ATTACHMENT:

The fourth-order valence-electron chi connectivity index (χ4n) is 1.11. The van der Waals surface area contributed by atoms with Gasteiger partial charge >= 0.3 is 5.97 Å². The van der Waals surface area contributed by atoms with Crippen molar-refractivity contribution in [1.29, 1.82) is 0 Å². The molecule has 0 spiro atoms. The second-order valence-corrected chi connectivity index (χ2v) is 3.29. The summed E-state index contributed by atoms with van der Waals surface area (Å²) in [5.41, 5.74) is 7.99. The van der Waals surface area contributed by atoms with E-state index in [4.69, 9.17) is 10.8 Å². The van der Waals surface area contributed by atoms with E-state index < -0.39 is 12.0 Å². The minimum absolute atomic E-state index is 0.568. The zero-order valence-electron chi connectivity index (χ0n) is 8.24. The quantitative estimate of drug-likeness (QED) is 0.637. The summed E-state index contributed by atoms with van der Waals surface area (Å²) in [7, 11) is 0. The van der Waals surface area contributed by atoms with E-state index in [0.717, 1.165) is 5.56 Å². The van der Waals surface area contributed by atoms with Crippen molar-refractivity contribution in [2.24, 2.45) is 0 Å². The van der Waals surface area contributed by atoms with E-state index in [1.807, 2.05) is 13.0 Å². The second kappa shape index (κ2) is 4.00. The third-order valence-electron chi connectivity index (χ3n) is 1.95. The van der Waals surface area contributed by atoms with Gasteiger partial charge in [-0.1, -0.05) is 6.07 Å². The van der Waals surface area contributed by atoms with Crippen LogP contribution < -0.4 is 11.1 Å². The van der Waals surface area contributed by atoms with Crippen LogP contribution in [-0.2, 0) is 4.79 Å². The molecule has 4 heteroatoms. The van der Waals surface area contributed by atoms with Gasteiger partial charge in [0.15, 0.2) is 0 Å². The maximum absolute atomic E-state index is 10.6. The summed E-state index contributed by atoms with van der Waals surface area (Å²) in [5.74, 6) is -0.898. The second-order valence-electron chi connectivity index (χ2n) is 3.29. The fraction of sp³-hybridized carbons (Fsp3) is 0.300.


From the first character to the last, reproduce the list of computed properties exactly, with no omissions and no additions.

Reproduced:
The fourth-order valence-electron chi connectivity index (χ4n) is 1.11. The van der Waals surface area contributed by atoms with Gasteiger partial charge >= 0.3 is 5.97 Å². The van der Waals surface area contributed by atoms with Crippen molar-refractivity contribution in [1.29, 1.82) is 0 Å². The molecule has 0 spiro atoms. The second-order valence-corrected chi connectivity index (χ2v) is 3.29. The summed E-state index contributed by atoms with van der Waals surface area (Å²) in [5.41, 5.74) is 7.99. The van der Waals surface area contributed by atoms with E-state index in [4.69, 9.17) is 10.8 Å². The van der Waals surface area contributed by atoms with E-state index < -0.39 is 12.0 Å². The minimum absolute atomic E-state index is 0.568. The zero-order valence-electron chi connectivity index (χ0n) is 8.24. The quantitative estimate of drug-likeness (QED) is 0.637. The summed E-state index contributed by atoms with van der Waals surface area (Å²) in [7, 11) is 0. The van der Waals surface area contributed by atoms with E-state index in [0.717, 1.165) is 5.56 Å². The van der Waals surface area contributed by atoms with Crippen molar-refractivity contribution in [2.24, 2.45) is 0 Å². The van der Waals surface area contributed by atoms with E-state index in [1.807, 2.05) is 13.0 Å². The second kappa shape index (κ2) is 4.00. The third-order valence-electron chi connectivity index (χ3n) is 1.95. The van der Waals surface area contributed by atoms with Gasteiger partial charge in [-0.1, -0.05) is 6.07 Å². The van der Waals surface area contributed by atoms with Crippen LogP contribution < -0.4 is 11.1 Å². The van der Waals surface area contributed by atoms with Crippen LogP contribution in [-0.2, 0) is 4.79 Å². The molecule has 4 heteroatoms. The van der Waals surface area contributed by atoms with Gasteiger partial charge in [0.15, 0.2) is 0 Å². The maximum absolute atomic E-state index is 10.6. The summed E-state index contributed by atoms with van der Waals surface area (Å²) in [5.74, 6) is -0.898. The second-order valence-electron chi connectivity index (χ2n) is 3.29. The fraction of sp³-hybridized carbons (Fsp3) is 0.300.